With all the components and features that Vilano has included in the Blackjack 3.0, one would expect the price on the bike to be a bit steeper. However, the low-cost of this bike makes the Blackjack an investment that you will thank yourself for in the years to come.

A Little More Help with The Details…

Selecting a bicycle that will suit all of your individual needs in an ocean teeming with information and spec sheets can be daunting. However, knowing a few of the most common terms involved in the bicycle industry can do wonders. Listed below are a few of the features that you need to know about to select a bike that will keep you riding in the years to come.


The suspension is a bicycle feature typically reserved for mountain bikes solely. This addition provides for protection over unexpected bumps, holes, rocks, twigs, and other obstructions. The suspension parts are placed on the front fork of the bike and absorbs sudden vertical action with a spring. The suspension simply lets the front fork ‘float’ above the wheel.

While it isn’t necessarily required, bike suspension is a must for anyone looking to keep comfort a top priority in choosing a bike. Aside from comfort, front-end suspension also provides better traction, more control of the bike, and even better braking. Front fork suspension is now a market standard among mountain bikes, and it is easy to see why.

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Frame Material

Frame material is the primary contributor to overall bike weight. The industry has been fabricating bicycles for years now using only two types of materials: Steel and Aluminum.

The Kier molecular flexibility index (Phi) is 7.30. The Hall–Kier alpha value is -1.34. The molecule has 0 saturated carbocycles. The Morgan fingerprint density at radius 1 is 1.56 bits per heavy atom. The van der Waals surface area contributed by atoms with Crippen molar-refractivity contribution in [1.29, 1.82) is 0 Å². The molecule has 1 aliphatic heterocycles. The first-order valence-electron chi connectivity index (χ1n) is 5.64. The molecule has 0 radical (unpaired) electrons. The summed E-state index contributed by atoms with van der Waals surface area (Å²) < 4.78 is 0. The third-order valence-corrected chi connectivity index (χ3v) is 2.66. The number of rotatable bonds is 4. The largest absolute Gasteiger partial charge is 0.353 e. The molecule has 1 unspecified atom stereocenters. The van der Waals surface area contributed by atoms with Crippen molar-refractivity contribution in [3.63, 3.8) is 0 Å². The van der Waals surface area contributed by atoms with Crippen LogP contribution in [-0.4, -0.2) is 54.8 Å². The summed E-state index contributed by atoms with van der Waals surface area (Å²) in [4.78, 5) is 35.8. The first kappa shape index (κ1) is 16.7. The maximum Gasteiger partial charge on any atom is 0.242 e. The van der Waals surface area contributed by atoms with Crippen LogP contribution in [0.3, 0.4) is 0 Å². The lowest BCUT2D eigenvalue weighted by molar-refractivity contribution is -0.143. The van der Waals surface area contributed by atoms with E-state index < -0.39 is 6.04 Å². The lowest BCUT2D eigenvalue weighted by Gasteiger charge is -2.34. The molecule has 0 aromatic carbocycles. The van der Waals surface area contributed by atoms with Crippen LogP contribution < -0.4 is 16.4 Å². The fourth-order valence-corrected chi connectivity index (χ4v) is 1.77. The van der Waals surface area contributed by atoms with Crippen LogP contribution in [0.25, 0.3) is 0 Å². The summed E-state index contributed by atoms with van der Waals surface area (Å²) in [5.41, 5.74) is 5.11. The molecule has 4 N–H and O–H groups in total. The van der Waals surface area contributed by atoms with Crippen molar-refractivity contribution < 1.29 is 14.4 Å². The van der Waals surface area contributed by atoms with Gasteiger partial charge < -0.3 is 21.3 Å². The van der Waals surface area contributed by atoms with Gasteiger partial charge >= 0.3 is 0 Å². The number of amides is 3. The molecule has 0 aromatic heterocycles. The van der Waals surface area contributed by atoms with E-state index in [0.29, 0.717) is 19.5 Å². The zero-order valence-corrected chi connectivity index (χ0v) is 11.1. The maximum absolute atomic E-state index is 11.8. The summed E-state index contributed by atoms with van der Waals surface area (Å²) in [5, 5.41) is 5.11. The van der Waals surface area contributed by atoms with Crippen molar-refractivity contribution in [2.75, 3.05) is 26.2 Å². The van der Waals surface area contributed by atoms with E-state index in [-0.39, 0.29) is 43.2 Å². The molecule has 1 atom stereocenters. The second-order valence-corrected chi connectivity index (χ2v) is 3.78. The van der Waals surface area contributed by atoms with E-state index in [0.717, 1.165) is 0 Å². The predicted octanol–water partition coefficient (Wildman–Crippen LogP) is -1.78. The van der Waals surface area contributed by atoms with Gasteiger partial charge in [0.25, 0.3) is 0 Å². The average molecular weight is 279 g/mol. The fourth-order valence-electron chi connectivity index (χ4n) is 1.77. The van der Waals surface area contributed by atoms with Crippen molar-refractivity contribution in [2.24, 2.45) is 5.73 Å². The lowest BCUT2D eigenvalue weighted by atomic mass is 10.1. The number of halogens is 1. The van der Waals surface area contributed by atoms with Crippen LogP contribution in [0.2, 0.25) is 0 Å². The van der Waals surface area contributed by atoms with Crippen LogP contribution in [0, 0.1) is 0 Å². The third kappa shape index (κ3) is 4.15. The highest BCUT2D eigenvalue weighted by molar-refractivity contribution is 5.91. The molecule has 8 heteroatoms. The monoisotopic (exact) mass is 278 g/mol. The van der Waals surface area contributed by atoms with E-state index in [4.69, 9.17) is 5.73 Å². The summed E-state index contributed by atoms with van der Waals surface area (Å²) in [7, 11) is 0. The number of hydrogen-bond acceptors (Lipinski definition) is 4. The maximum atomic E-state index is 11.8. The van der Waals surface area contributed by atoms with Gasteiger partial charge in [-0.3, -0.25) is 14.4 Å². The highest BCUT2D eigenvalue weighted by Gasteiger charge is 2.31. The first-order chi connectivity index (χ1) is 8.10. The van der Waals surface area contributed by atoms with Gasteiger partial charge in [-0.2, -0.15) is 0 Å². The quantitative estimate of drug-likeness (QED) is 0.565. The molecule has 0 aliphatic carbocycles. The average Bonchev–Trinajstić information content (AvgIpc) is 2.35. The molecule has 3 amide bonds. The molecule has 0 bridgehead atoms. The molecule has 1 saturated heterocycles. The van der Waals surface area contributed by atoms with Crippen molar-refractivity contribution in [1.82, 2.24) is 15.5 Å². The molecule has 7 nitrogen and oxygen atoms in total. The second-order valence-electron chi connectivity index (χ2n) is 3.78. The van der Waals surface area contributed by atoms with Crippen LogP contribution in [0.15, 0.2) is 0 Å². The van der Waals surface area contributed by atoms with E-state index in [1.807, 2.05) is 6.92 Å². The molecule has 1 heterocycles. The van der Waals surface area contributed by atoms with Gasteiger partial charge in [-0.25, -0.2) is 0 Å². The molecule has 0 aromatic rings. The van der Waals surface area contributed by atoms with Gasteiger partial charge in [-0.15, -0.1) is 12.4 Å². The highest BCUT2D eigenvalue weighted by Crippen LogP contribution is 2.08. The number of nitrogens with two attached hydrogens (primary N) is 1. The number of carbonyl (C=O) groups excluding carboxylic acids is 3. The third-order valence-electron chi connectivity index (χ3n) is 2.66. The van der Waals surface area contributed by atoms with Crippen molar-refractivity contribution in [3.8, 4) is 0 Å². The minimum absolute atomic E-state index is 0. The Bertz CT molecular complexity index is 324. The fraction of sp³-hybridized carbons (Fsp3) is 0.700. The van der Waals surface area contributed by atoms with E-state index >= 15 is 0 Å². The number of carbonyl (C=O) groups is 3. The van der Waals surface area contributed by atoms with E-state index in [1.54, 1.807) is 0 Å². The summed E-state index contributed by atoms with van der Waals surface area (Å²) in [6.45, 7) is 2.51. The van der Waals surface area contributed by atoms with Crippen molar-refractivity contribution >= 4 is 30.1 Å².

Steel is the most common type of material for frames in more cost-efficient bikes. Bicycles with a steel frame is said to ride smoother on the pavement, but that is up for you to decide. Steel frames are also rugged and can stand the test of time.

Aluminum is typically reserved for cross-country or competition bikes as the material is lighter than its steel counterpart. This makes loading or storing your bike a breeze. However, lightweight does not imply the frame will bend under you. Aluminum frames have proven themselves every bit as strong and up to challenge as Steel frames.

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Wheel Size

The most common wheel sizes on adult bikes are 26”, 27.5” and 29”, with each having its own advantages and disadvantages. It also should be noted that the size of the wheel you choose will directly impact the bike frame size requirement as well.

26” wheels were, at one point in time, the most common in the industry. They offer the best maneuverability among all the wheel sizes and come in as the lightest. Due to their small radius, they are also the strongest. However, their small size can be slowed or even stopped easier than any other wheel size.

27.5” wheels highlight the advantages of both the 26” and 29”, while diminishing their setbacks. For example, a 27.5” wheel will not be slowed quite as much as the 26” on rough terrain and is much more maneuverable than the 29”. More surface contact with the ground allows the 27.5” more grip on the terrain, but not too much. In recent years, we have seen a few manufacturers completely abandon their 26” base models in favor for the 27.5”.

29” wheels are a great choice if you are looking for speed and grip. The more rubber that touches the ground means the more grip you will have at high speeds, and the 29” is the best that money can buy right now. The wheel size also offers the greatest stoutness among its peers and will roll over almost any obstacle in your way.